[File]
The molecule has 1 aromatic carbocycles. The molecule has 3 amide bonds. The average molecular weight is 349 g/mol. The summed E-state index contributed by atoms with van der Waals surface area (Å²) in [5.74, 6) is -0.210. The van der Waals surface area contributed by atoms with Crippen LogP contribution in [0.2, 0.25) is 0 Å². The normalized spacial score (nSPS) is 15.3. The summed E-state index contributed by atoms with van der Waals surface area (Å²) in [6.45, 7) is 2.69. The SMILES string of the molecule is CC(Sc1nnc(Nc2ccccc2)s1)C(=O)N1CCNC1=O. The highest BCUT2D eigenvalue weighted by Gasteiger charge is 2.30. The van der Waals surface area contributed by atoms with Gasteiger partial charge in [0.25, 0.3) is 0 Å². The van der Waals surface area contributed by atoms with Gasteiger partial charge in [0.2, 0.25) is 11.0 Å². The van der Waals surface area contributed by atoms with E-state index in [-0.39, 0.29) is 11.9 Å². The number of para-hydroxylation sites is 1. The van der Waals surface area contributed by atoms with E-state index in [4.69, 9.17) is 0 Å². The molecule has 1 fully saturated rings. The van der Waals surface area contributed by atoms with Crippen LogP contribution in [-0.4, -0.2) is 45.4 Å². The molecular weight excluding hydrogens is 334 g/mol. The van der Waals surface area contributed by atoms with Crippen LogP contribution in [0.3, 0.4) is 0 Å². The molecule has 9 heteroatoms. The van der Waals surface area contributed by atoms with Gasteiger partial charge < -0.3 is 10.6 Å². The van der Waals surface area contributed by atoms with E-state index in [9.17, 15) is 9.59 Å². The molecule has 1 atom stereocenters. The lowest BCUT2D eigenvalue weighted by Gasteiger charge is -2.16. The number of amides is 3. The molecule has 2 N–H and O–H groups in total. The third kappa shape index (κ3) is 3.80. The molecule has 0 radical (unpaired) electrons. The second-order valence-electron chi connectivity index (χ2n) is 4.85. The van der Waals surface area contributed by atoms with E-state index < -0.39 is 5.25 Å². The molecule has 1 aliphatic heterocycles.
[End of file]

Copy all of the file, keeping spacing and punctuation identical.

The molecule has 1 aromatic carbocycles. The molecule has 3 amide bonds. The average molecular weight is 349 g/mol. The summed E-state index contributed by atoms with van der Waals surface area (Å²) in [5.74, 6) is -0.210. The van der Waals surface area contributed by atoms with Crippen LogP contribution in [0.2, 0.25) is 0 Å². The normalized spacial score (nSPS) is 15.3. The summed E-state index contributed by atoms with van der Waals surface area (Å²) in [6.45, 7) is 2.69. The SMILES string of the molecule is CC(Sc1nnc(Nc2ccccc2)s1)C(=O)N1CCNC1=O. The highest BCUT2D eigenvalue weighted by Gasteiger charge is 2.30. The van der Waals surface area contributed by atoms with Gasteiger partial charge in [0.25, 0.3) is 0 Å². The van der Waals surface area contributed by atoms with Gasteiger partial charge in [0.2, 0.25) is 11.0 Å². The van der Waals surface area contributed by atoms with E-state index in [-0.39, 0.29) is 11.9 Å². The number of para-hydroxylation sites is 1. The van der Waals surface area contributed by atoms with E-state index in [4.69, 9.17) is 0 Å². The molecule has 1 fully saturated rings. The van der Waals surface area contributed by atoms with Crippen LogP contribution in [-0.4, -0.2) is 45.4 Å². The molecular weight excluding hydrogens is 334 g/mol. The van der Waals surface area contributed by atoms with Crippen LogP contribution in [0.3, 0.4) is 0 Å². The molecule has 9 heteroatoms. The van der Waals surface area contributed by atoms with Gasteiger partial charge < -0.3 is 10.6 Å². The van der Waals surface area contributed by atoms with E-state index in [9.17, 15) is 9.59 Å². The molecule has 1 atom stereocenters. The lowest BCUT2D eigenvalue weighted by Gasteiger charge is -2.16. The number of amides is 3. The molecule has 2 N–H and O–H groups in total. The third kappa shape index (κ3) is 3.80. The molecule has 0 radical (unpaired) electrons. The second-order valence-electron chi connectivity index (χ2n) is 4.85. The van der Waals surface area contributed by atoms with E-state index < -0.39 is 5.25 Å². The molecule has 1 aliphatic heterocycles.